I Don’t Know It Yet, But This Is Living by Zakiah Goff

On days when life seems pointless and you're just going through the motions, there's always that empty pit someplace inside your spirit that never seems to fill. Zakiah Goff addresses this gut wrenching feeling in “I Don’t Know It Yet, But This Is Living”. We all have felt this at some point, or many points, in life: is life ever going to get better?

Welcome to Sunday Morning Lyricality, featuring a weekly song or poem by a Minnesota writer.

A friendly reminder that May is Asian American and Pacific Islander (AAPI) Heritage Month and we here Lyricality celebrate and recognize the contributions of those of Asian descent.

Our guest editor for May and June is Saymoukda Duangphouxay Vongsay:

Sabaidee, my name is Saymoukda Duangphouxay Vongsay. I’m a Lao American poet, playwright, and cultural producer who is based in Saint Paul. When I was invited to be a guest editor for the May and June collection of poems for Sunday Lyricality, I was thrilled. For the past several months, I have been a mentor to eight emerging student-writers through Minnesota State Colleges’ Write Like Us Program. 

The student-writers represent five MN colleges and are interested in everything from historical fiction, metaphysical poetry, science fiction, prose, screenwriting, children’s lit, prose, memoir, and art criticism. Today, I’ve challenged them to make room for poetry and gave them the theme A-N-T-I-C-I-P-A-T-I-O-N. 

Because they are all trying to carve spaces for themselves in this community.
Because the world is expecting to be moved by them.
Because they have an urgent story to tell.
Because they have a bone to pick.
Because they want to put a smile on your face. 
Because they’re inviting you to be interrogative. 
Because maybe what they reveal in their poetry is the vulnerability we’re afraid to bring to surface ourselves.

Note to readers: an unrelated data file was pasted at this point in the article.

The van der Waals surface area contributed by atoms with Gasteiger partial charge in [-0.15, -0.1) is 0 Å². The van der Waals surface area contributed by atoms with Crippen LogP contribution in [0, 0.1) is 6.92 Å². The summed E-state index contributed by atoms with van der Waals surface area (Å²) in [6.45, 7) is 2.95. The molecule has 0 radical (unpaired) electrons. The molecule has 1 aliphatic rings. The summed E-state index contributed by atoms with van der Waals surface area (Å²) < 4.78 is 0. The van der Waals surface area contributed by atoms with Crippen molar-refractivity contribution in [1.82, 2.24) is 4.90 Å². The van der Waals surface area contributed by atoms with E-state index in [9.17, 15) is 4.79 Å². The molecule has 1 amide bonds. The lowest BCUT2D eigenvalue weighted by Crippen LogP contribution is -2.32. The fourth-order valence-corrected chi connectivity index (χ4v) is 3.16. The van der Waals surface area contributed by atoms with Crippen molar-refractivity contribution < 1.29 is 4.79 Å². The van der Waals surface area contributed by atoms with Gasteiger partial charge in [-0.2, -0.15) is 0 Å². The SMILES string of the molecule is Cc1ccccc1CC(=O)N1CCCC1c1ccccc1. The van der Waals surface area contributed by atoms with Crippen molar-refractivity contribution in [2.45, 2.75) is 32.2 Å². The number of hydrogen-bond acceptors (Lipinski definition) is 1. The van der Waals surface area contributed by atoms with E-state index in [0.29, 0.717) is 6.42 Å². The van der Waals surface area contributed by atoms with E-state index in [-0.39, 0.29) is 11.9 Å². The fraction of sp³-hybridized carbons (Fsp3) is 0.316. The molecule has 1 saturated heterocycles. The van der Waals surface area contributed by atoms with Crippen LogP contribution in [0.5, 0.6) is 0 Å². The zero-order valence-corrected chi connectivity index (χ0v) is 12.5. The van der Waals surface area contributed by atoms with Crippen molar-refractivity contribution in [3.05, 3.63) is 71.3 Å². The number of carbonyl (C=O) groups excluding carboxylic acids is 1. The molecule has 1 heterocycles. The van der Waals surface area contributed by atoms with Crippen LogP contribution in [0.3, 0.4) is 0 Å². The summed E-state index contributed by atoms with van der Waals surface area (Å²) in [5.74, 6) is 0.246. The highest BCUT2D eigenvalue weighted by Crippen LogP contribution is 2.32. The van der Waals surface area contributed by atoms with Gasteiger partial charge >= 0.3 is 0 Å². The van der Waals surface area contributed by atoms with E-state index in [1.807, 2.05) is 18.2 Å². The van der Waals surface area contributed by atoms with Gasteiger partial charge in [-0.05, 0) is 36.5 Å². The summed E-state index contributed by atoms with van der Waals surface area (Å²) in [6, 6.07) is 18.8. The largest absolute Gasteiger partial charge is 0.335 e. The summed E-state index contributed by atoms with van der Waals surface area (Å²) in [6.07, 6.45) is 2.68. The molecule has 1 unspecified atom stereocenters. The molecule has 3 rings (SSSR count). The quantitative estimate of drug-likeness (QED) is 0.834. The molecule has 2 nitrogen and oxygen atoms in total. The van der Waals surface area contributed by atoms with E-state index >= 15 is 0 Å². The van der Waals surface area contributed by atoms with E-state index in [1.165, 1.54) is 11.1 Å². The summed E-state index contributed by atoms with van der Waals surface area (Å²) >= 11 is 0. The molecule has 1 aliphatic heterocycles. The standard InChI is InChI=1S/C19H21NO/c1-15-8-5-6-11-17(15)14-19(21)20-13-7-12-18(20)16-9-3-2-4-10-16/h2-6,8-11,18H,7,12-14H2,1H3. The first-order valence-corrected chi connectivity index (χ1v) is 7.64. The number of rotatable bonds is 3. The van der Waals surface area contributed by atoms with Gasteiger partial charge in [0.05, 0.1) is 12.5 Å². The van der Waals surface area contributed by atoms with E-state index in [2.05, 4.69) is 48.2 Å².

I hope that our readers will find these eight poets to be a balm on their May and June Sundays. 

Fondly, Saymoukda

I Don’t Know It Yet, But This Is Living
Zakiah Goff

I sit alone in my room/ I spill coffee on a freshly washed hoodie/ I learn to walk my own body/ to maintain the flesh sack/ for all the years it has left/ I harbor this fugitive inside of me/ called sadness/ I don’t ask it to leave/ I make it tea and instead ask/ do you see anyone these days?/ do you remember when you used to be somebody to miss?/ I wait for a reply/ that never comes/ I lay alone in my bed/ I listen to the same songs on repeat/ I whisper to myself/ I need to get out of here/ I don’t mean my room/ I mean my body/ I overhear two strangers/ complain about jobs they don’t like/ and people they miss/ I want to ask them/ if life is always going to feel this way/ like a perpetual coffee stain/ on a freshly washed hoodie/ or like waiting for a text back/ or tea to cool down/ like waiting for a hand to come down/ and reach for me/ and save me/ like always waiting/ I watch as the curtain finally closes/ the world is dark/ I wait for an applause/ that never comes/ I know now/ that I could never be saved. 


Zakiah Goff : Born and raised in Chicago, Illinois into a loving two-parent African American and Mexican household, Write Like Us Program Fellow, Zakiah Goff struggled to make sense of the two worlds she lived between. She managed to deal with these emotions with the help of art and creative writing combined with her love for reading. Weaving both fictional and non-fiction stories, she hopes to write characters that are inclusive and represent people who look and exist like her. 

About Saymoukda: Saymoukda Duangphouxay Vongsay is a Lao writer. CNN’s “United Shades of America” host W. Kamau Bell called her work “revolutionary.” Governor Mark Dayton recognized her with a “Lao Artists Heritage Month” Proclamation. She’s a recipient of a Sally Award for Initiative from the Ordway Center for Performing Arts which “recognizes bold new steps and strategic leadership undertaken by an individual…in creating projects or artistic programs never before seen in Minnesota that will have a significant impact on strengthening Minnesota’s artistic/cultural community.” She’s the author of the children’s book WHEN EVERYTHING WAS EVERYTHING and is best known for her award-winning play KUNG FU ZOMBIES VS CANNIBALS. Her work has been presented by the Smithsonian Asian Pacific American Center (NY), Theater Mu (MN), Lower Depth Theater (LA), Asian Improv Arts (IL), and elsewhere. Other awards include grants/fellowships from the John S. and James L. Knight Foundation, Jerome Foundation, Bush Foundation, Andy Warhol Foundation, MAP Fund, Playwrights’ Center, Forecast Public Art, MRAC, MSAB, and others. Saymoukda is currently an Andrew W. Mellon Foundation Playwright in Residence at Theater Mu, a McKnight Foundation Fellow in Community-Engaged Practice Art, and a Jerome Hill Artist Fellow in playwriting. She has served on Governor Walz’s State Poet Laureate design & selection committee, co-hosted a podcast on Minnesota Public Radio, and is currently serving on the City of Saint Paul Cultural STAR Board. You can get to know her at www.refugenius.net and @refugenius on Instagram.

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